ANISHINABEK NATION HEAD OFFICE (November 16, 2018)—The Anishinabek Nation Chiefs-in-Assembly unanimously oppose and reject the federal government’s Indigenous Rights Framework.The Anishinabek Nation leadership join other organizations advocating on behalf of their leadership and citizens,such as the Association of Iroquois and Allied Indians(AIAI), who reject the framework and all of its associated processes.
“The Anishinabek Nation leadership have unanimously rejected and oppose any future development of Canada’s Indigenous Rights Framework,” says Anishinabek Nation Grand Council Chief Glen Hare. “Something as crucial as this should not be subject to timelines.
We are always dealing with last minute compliance from Canada.”
On February 14, 2018, the Government of Canada announced their intent to create a federal framework on Indigenous Rights based on their interest to renew the relationship with Indigenous Peoples. The federal government has recently announced the delay in the implementation of the Indigenous Rights Framework until after the 2019 federal election.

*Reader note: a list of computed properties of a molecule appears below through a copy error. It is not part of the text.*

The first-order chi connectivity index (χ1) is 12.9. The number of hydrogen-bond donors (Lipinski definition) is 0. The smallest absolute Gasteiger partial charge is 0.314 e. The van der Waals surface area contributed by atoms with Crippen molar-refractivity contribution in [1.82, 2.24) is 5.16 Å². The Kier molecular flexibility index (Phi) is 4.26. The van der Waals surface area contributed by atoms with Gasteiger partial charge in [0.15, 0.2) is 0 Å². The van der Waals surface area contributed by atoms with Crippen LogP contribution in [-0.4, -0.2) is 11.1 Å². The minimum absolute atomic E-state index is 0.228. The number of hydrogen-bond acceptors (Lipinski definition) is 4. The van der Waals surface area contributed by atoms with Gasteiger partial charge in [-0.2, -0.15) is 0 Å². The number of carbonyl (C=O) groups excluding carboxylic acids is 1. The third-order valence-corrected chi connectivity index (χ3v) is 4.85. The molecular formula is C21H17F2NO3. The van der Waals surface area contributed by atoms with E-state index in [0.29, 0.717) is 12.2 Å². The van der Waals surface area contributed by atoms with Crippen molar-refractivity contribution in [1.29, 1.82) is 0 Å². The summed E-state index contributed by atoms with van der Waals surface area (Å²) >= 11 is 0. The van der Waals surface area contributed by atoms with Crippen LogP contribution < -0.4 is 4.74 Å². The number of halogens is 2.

The implementation of the Indigenous Rights Framework will further entrench infringements of First Nation jurisdiction by the federal government through empowerment of Section 35 of the Canadian Constitution.
The Indigenous Rights Framework is separate and apart from the fulfillment of treaty obligations of the federal government. The Anishinabek Nation notified Canada formally in April 2018 that any discussions on this issue must occur directly with Anishinabek Nation Chiefs. To date,those discussions have not taken place.
“There has been no evidence of a partnership approach and no nation-to-nation discussions,” adds Grand Council Chief Hare. “Once again, we’re being left in the dark and out of conversations that we need to be a part of,especially because it directly impacts us.”
The Anishinabek Nation is the political advocate for 40 member communities across Ontario, drepresenting approximately 60,000 people. The Anishinabek Nation is the oldest political organization in Ontario and can trace its roots back to the Confederacy of Three Fires, which existed long before European contact.